Clover Mites Q & A What can I do to get rid of Clover Mite in my house? Clover Mite Pictures
Primarily in the late fall season, clover mites will begin to invade the outside and inside of structures by the thousands. Although they don’t bite people or animals, they are considered a nuisance pest because of their color. When clover mites are crushed, the bright red pigments leave behind a stain on white windowsills, wooden tables and other pieces of furniture, in the carpet and etc. Clover mite infestations are spread out all over the world and they can be found throughout the United States. Please continue to read for more information on How to Get rid of Clover Mites.
It's important to understand that the best control is to know what the pest looks like before you start to figure out How to Get rid of Clover Mites. Adult clover mites are about .75 mm long. Their bodies are oval in shape and although the rear end is thinner than the front part of their bodies, they are not pointed in shape. They are soft shelled and flattened from the top of their bodies to the bottom of their bodies. Often times, clover mites are dark red in color when they are fully mature and the other immature stages of clover mites are bright red in color. Fully mature clover mites might even be a rusty brown color and there are even some that may seem olive green in color. The chelicerae, or the pointed appendages that are used to grab food, are long and whip-like. They have a total of 4 pairs of legs. Their first pair is almost double the size of the second pair and expands towards the front of their bodies. Many people misinterpret them as antennae.
There are similar groups in the Arachnida family that many people might incorrectly identify as clover mites. Some of the species include the brown wheat mite and the winter grain mite.
Just like how knowing what a clover mite looks like will help you, knowing the behavior and habitat of the clover mites will also help you to better understand How to Get rid of Clover Mites. Clover mites are plant feeders and will feed on over 200 different plant species which include trees, grass, agricultural crops, flowers, and other shrubs. Around homes and other structures, it’s noticed that they have a preference for heavily fertilized grass. Above all, they prefer the clover plant, which gives them their name, clover mite.
Clover mites reproduce parthenogenetically, which means they do not need to be fertilized by males. As a matter of fact, the male gender is unknown in the United States. A clover mite will lay close to 80 eggs that are bright red in color. Usually this happens all throughout the summer and into the fall season. The eggs are laid in the cracks and crevices of foundations. They are also laid on the leaf surfaces of plants. Sometimes, there are so many eggs that the plants give off a fuzzy, red appearance.
In the late fall season, as the vegetation begins to die, clover mites will migrate towards nearby structures. This is the reason for clover mite invasions in the fall season even though they can be found all year round. Sometimes, infestations are as large as hundreds of thousands of clover mites. Typically, they will remain on the outside of the structures, however, if the population is too large, they will invade inside structures and enter through cracks and crevices around the structure, window frames and door frames, vents and etc. Mainly, homeowners will consider them a nuisance pest because they leave a reddish spot or stain when they are crushed. Stains can be a big problem and will be hard to remove on materials like wallpaper, drapes, window shades and window sills, furniture, carpet, and other places. Moreover, the number of clover mites is overwhelming to many homeowners and although they do not attack people or animals, a heavy infestation may be aesthetically displeasing and aggravating.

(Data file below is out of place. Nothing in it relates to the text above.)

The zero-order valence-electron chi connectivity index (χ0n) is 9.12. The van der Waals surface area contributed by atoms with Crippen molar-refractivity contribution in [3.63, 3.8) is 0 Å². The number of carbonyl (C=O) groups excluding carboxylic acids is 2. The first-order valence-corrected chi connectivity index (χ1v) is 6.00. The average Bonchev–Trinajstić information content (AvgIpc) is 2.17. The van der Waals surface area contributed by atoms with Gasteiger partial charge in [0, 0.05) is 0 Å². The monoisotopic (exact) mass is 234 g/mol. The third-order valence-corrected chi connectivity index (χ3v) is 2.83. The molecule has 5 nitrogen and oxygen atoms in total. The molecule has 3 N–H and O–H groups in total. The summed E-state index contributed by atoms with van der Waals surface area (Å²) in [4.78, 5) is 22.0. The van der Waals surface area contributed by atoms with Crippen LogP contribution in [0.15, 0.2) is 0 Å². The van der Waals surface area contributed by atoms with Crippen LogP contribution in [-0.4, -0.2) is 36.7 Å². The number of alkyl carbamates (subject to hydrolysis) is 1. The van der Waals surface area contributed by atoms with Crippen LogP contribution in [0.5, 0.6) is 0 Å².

Killing clover mites around your home will involve both chemical and mechanical control. Usually, exclusion is the largest method of protecting your home from a clover mite infestation. Indoor application of insecticides may provide relief for a short period of time, however, unless outdoor control is done, clover mite infestations will not be eradicated.
Outside, grass free bands around the structure’s perimeter should be made. The grass free bands or strips should be about 12 – 18 inches wide. Keeping the grass short and creating grass free bands around the structure will remove a large part of the clover mite population around your house. Also, regular maintenance to the lawn and landscape will prove to be effective in mite control as well. Keeping much away from the walls of the structure is one of the mechanical methods that a homeowner will have to do in order to keep clover mites away from the structure.
For the best results, timing of when the insecticide is applied is crucial. Application of insecticides should be done before the summer inactivity period begins, which is usually during the month of May. Properly labeled insecticides that have clover mites labeled as a target pest should be applied in a thorough, barrier treatment form around the house. This means that bands of insecticide will be applied on the structure and around the structure. From the base of the structure, insecticide should be applied 2 feet up the structure and about 6 feet out from the base of the structure. Also, focus on door frames and window frames. Inside, clover mites can be removed with a vacuum to prevent smearing or staining. Aerosols or liquid concentrate residual sprays that are applied indoors in conjunction with outdoor application will kill clover mites on contact.
For more information on How to Get rid of Clover Mites, please feel free to give us a call at 1-800-788-4142.
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